Comments on Craft: Double Duty & Show, Don’t Tell

River of Stars by Guy Gavriel Kay CoverWhat I’ve read of Guy Gabriel Kay is long and winding (and enjoyable, provided I’m not in the mood for a breakneck thriller). Characters don’t follow a linear plot progression; events unfold. One technique of Kay’s impressed me when I read River of Stars. Although many people tell writers to show, not tell, the advice is sometimes difficult to follow. I find that examples are best. In the following scene, Kay’s character Wengao watches reactions when his friend Chen enters a room.

[E]very man with a connection to the literary or the political world knew Lu Chen–and his current fate. [Wengao] wondered for a moment if the daughter [Shan] would, then he saw the expression on her face.

He felt a flicker of envy, like a long tongue from an old fire. She hadn’t looked at him that way. But he was old, really old. Could barely stand from a chair without wincing. Chen wasn’t a young man—his hair under the black felt hat and his narrow, neat beard were both greying—but he didn’t have knees that made walking an ambitious exercise. He was straight-backed, still a handsome young man, if thinner-faced than he ought to be, and seeming tired now, if you knew him and looked closely.

And he was the man who had written “Lines On the Cold Food Festival” and the “Red Cliff” poems, among others.

This excerpt shows how Shan reacts to Chen, even though there is very little text dedicated to her. It shows us (without telling) she is infatuated or even describing her features or reaction (despite common newbie misconceptions, showing doesn’t mean using flowery similes all the time). It shows by giving the reader a view of Wengao’s reaction to Shan’s infatuation. The paragraphs also do triple duty by characterizing Shan and Wengao and describing Chen’s physical appearance and renown as a poet. It shows Chen’s poems are famous and well received without telling you they are: by listing his poems as a reason why Shan, a well-read woman, would be smitten and by setting them off in a paragraph of their own, Kay skillfully conveys these poems’ cultural weight in the world of his novel.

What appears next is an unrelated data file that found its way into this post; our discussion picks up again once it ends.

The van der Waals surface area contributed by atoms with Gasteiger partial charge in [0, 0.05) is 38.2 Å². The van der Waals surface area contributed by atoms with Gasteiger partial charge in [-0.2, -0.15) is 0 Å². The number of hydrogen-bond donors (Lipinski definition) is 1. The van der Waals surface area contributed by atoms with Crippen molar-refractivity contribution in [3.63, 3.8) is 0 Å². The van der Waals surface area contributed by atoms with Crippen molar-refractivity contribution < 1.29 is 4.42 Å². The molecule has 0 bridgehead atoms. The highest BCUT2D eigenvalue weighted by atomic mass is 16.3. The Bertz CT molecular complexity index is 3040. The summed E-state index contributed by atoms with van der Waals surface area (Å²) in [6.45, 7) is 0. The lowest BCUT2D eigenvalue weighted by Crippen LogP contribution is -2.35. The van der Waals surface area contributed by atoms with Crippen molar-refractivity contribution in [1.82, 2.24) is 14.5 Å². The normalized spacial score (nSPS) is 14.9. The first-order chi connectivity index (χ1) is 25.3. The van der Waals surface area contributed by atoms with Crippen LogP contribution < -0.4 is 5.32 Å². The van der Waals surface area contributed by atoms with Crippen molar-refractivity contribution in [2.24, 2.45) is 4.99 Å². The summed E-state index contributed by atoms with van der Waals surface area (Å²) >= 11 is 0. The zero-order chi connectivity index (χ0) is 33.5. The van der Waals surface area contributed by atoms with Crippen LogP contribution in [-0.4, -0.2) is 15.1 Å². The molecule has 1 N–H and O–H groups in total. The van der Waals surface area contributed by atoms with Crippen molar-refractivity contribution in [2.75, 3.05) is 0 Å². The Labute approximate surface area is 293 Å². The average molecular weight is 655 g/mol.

Comments on Craft is a growing collection of examples of artful and well-constructed writing and storytelling and a discussion of why they work.

Leaflet Review: Under Heaven by Guy Gavriel Kay

Under Heaven by Guy Gavriel KayUnder Heaven’s book jacket copy:

To honor the memory of his recently deceased father, a general who led the forces of imperial Kitai in its last great war twenty years before, Shen Tai has spent the two years of official mourning alone at the isolated battle site, burying as many of the unnumbered dead lying there as he can. The dead are equally Kitan and their Taguran foes; there is no way to tell the bones apart, and he treats them all reverently. At night Tai can hear the ghosts moan and stir, and occasionally, when one voice falls silent, he knows it belonged to someone he has laid to rest.

Both sides respect his solitary work and take turns bringing him supplies, and it is during such a visit from a Taguran officer that Tai learns powerful forces have taken note of his vigil. The White Jade Princess Cheng-Wan, seventeenth daughter of the Emperor of Kitai, sent west after this last battle to seal the peace with Tagur, is pleased to present him with two hundred fifty Sardian horses. They are being given to him, she writes, in royal recognition of his courage and piety and of the honor he has done the dead.